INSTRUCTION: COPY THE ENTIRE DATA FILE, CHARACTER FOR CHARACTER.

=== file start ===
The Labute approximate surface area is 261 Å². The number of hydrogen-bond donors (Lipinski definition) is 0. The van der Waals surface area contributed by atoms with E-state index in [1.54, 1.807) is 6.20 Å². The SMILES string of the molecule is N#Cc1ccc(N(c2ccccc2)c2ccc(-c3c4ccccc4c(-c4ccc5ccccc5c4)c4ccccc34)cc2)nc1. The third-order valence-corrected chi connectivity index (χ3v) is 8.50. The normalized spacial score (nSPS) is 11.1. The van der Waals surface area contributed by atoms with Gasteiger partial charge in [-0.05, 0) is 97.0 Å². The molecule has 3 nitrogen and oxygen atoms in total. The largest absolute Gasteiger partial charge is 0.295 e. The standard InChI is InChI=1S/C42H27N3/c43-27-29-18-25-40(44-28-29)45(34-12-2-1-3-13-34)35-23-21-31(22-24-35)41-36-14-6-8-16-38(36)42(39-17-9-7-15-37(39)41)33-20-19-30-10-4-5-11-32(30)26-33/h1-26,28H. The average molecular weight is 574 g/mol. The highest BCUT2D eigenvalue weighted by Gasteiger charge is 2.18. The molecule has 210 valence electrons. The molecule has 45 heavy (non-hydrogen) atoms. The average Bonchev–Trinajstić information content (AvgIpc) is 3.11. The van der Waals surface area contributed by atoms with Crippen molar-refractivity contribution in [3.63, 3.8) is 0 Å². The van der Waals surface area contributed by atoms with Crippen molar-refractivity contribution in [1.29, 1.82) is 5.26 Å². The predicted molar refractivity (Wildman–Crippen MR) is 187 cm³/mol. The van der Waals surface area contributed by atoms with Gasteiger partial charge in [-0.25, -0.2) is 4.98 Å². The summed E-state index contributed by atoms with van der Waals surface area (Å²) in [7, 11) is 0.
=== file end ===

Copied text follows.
The Labute approximate surface area is 261 Å². The number of hydrogen-bond donors (Lipinski definition) is 0. The van der Waals surface area contributed by atoms with E-state index in [1.54, 1.807) is 6.20 Å². The SMILES string of the molecule is N#Cc1ccc(N(c2ccccc2)c2ccc(-c3c4ccccc4c(-c4ccc5ccccc5c4)c4ccccc34)cc2)nc1. The third-order valence-corrected chi connectivity index (χ3v) is 8.50. The normalized spacial score (nSPS) is 11.1. The van der Waals surface area contributed by atoms with Gasteiger partial charge in [-0.05, 0) is 97.0 Å². The molecule has 3 nitrogen and oxygen atoms in total. The largest absolute Gasteiger partial charge is 0.295 e. The standard InChI is InChI=1S/C42H27N3/c43-27-29-18-25-40(44-28-29)45(34-12-2-1-3-13-34)35-23-21-31(22-24-35)41-36-14-6-8-16-38(36)42(39-17-9-7-15-37(39)41)33-20-19-30-10-4-5-11-32(30)26-33/h1-26,28H. The average molecular weight is 574 g/mol. The highest BCUT2D eigenvalue weighted by Gasteiger charge is 2.18. The molecule has 210 valence electrons. The molecule has 45 heavy (non-hydrogen) atoms. The average Bonchev–Trinajstić information content (AvgIpc) is 3.11. The van der Waals surface area contributed by atoms with Crippen molar-refractivity contribution in [3.63, 3.8) is 0 Å². The van der Waals surface area contributed by atoms with Crippen molar-refractivity contribution in [1.29, 1.82) is 5.26 Å². The predicted molar refractivity (Wildman–Crippen MR) is 187 cm³/mol. The van der Waals surface area contributed by atoms with Gasteiger partial charge in [-0.25, -0.2) is 4.98 Å². The summed E-state index contributed by atoms with van der Waals surface area (Å²) in [7, 11) is 0.